The celebration

World Oceans Day: Celebrating
the most diverse ecosystem on Earth

TORONTO – Every year on June 8, the world unites to celebrate World Oceans Day (WOD). The purpose of the day is to draw public awareness to the impact of human actions on the ocean. The aim is to develop a worldwide movement of citizens to mobilize and unite efforts for the sustainable management of the world’s oceans.

Canada initially proposed the concept to the United Nations (UN) in 1992. Since its inception in 2008, the United Nations World Oceans Day remains an annual event recognized around the world. This year’s theme, “The Ocean: Life and Livelihoods” will focus on those two elements that the ocean sustains.

Due to Covid-19, for the second year in a row, the event will be celebrated in a virtual format, making it accessible to anyone, anywhere with internet connectivity.

Participants in the virtual event, between 10am-5pm, will have the opportunity to hear from leaders, celebrities, community voices, cross-industry experts, entrepreneurs and institutional partners. It is an occasion to raise awareness about the biodiversity and economic benefits of a healthy ocean biome.

Oceans cover 70% of the Earth’s surface. They are a source of life for the entire planet. They provide sustenance for humanity and support every other plant, animal and organism on earth. Furthermore, the ocean produces at least 50% of the planet’s oxygen.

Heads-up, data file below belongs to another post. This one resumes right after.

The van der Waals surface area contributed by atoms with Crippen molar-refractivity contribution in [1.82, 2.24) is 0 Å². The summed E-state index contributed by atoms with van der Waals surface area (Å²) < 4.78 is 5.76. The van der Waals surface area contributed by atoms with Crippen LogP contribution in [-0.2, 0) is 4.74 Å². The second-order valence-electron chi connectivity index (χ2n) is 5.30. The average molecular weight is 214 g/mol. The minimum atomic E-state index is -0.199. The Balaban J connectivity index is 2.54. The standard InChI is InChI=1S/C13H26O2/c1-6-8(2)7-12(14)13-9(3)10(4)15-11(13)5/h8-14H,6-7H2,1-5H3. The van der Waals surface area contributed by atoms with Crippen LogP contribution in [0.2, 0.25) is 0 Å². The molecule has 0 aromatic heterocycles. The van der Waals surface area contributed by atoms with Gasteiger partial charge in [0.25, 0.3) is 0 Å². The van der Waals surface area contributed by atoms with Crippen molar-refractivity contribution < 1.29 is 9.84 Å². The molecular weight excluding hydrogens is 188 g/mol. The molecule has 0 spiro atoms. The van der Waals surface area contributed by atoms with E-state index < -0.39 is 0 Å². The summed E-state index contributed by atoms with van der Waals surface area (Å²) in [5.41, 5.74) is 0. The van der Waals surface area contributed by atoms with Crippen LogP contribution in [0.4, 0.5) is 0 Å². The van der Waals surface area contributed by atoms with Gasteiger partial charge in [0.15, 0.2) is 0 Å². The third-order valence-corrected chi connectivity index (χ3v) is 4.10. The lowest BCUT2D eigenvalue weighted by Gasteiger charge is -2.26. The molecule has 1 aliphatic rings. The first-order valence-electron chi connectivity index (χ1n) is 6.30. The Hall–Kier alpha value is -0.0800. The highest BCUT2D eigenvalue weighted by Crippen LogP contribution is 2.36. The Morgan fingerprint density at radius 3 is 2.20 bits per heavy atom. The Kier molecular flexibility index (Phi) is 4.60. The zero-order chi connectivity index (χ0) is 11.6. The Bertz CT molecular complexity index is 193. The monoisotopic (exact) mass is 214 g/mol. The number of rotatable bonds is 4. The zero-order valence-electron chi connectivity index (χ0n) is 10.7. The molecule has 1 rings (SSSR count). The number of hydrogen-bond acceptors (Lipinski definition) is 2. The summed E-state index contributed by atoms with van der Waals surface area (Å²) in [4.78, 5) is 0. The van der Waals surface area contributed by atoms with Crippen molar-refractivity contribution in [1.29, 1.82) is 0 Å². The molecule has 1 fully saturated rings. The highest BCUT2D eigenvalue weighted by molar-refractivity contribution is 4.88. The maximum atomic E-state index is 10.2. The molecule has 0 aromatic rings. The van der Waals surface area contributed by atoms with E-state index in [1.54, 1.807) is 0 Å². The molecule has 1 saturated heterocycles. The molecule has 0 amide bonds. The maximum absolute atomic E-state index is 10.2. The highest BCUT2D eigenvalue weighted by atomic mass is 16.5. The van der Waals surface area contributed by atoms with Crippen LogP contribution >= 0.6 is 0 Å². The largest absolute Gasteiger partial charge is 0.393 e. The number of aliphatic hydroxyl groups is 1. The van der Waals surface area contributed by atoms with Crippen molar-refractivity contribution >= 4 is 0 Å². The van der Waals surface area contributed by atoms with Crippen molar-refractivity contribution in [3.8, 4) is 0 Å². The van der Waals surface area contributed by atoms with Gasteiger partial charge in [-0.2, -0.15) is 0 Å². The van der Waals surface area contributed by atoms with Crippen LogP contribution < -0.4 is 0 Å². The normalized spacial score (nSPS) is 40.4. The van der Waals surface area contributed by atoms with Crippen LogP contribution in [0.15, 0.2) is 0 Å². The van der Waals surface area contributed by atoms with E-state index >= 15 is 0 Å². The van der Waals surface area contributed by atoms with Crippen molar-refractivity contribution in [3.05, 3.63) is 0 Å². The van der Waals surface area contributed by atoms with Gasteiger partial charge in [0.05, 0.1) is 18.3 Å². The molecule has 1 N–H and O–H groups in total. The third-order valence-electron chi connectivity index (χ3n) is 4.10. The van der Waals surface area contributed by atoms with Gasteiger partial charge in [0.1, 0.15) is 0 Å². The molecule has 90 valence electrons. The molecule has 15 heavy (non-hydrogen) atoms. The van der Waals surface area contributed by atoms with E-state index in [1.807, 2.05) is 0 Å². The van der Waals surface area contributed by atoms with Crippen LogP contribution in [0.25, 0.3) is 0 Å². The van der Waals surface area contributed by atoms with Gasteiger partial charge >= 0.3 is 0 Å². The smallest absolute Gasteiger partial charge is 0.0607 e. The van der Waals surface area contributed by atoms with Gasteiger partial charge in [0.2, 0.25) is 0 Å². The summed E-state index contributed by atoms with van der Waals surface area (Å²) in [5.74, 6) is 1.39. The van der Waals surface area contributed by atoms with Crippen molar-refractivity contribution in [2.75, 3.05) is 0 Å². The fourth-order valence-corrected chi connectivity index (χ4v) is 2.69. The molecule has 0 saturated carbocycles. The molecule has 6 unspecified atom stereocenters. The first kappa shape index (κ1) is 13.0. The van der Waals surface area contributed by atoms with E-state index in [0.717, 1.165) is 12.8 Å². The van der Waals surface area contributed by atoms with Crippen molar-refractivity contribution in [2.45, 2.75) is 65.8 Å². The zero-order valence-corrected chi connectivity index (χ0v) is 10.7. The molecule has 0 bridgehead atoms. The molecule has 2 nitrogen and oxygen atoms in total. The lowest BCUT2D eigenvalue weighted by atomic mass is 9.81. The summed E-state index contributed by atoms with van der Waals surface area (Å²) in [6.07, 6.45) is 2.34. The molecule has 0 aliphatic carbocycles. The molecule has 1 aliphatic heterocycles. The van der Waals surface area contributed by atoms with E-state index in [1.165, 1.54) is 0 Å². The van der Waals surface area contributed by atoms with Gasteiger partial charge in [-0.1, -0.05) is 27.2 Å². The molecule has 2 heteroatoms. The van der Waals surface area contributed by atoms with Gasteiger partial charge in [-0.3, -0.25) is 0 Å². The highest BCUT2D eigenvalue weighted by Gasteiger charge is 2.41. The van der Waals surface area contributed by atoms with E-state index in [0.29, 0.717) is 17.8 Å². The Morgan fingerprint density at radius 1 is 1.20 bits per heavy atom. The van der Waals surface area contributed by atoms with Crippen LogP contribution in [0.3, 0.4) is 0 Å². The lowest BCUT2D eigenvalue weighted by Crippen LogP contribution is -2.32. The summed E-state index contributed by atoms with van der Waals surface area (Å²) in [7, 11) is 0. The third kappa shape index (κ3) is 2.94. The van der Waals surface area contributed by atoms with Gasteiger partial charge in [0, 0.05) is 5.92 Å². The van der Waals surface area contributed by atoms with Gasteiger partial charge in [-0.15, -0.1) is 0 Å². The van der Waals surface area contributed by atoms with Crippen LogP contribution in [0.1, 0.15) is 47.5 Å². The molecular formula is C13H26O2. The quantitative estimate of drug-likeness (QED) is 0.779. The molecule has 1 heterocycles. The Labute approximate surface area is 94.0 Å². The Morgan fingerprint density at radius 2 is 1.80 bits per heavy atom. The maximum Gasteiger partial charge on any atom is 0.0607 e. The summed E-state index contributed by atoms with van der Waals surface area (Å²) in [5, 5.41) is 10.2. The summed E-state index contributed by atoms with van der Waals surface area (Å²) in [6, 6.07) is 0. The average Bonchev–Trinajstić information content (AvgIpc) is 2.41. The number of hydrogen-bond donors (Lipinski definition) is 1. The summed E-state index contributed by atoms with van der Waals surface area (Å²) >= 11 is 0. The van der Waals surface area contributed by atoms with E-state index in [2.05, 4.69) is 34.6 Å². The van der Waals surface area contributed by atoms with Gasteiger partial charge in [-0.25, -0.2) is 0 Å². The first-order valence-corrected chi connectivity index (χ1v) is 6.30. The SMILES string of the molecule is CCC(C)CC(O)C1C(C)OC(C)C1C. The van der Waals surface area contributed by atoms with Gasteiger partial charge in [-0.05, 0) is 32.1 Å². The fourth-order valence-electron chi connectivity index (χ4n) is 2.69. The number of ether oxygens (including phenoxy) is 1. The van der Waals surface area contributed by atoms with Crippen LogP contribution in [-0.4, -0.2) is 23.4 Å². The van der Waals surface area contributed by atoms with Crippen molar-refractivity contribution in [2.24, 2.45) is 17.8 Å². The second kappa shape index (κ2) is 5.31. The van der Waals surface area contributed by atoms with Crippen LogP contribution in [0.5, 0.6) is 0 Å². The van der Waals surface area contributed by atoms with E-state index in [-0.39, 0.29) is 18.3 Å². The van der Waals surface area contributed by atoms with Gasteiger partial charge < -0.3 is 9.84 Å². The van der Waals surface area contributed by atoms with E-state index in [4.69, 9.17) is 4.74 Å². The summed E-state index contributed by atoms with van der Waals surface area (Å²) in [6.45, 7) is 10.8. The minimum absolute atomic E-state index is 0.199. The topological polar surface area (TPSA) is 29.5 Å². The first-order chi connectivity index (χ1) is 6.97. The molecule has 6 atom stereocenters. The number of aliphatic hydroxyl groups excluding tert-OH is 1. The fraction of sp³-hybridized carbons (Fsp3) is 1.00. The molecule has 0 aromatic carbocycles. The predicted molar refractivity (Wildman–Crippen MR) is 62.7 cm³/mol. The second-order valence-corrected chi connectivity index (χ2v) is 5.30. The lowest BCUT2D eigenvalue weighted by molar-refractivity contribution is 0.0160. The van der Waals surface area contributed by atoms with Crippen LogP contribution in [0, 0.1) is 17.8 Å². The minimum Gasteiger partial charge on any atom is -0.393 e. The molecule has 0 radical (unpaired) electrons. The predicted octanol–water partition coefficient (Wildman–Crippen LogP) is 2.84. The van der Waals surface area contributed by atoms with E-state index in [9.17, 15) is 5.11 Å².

As the ocean is home to most of the world’s biodiversity, it provides a main source of protein for billions of people around the globe.

It is estimated that more than three billion people rely on the ocean for their livelihoods with a vast majority in developing countries. Many countries rely on ocean-based industries like fisheries and tourism as key sources of income and jobs. Expansion in these types of sectors without sufficient consideration for ecological and social sustainability creates lower paying jobs and leads to environmental degradation.

Canada is bordered on three sides by oceans – Pacific, Artic and Atlantic. All three have a big impact on Canada’s “blue” economy. They are a vital resource for ocean-based sectors such as commercial fishing, aquaculture, seafood processing, marine shipping, ship building and coastal tourism.

Additionally, new activities driven by innovative developments and cutting-edge technologies advance growth of the ocean economy by ways of offshore energy, marine biotechnology and seabed mining. In 2016, together, these sectors contributed 1.6% to total national employment and gross domestic product (GDP). Essentially, that translates to nearly 300,000 jobs and $31.7 billion in GDP.

The effects of climate change and ocean pollution to one side, the extinction of nearly 90% of the large fish stock are gone due to overfishing, according to the 2010 Census of Marine Life. Even the depletion of nearly half of all coral reefs can be traced to humans. All living organisms are interconnected and the delicate balance is threatened, primarily because the human race is exploiting the oceans’ biodiversity faster than it can be replenished.

It seems difficult not to conclude that the importance of oceans appear indispensable to our survival. It is then crucial that we understand the role oceans play in our lives and coordinate measures to protect and conserve its valued resources for future generations.


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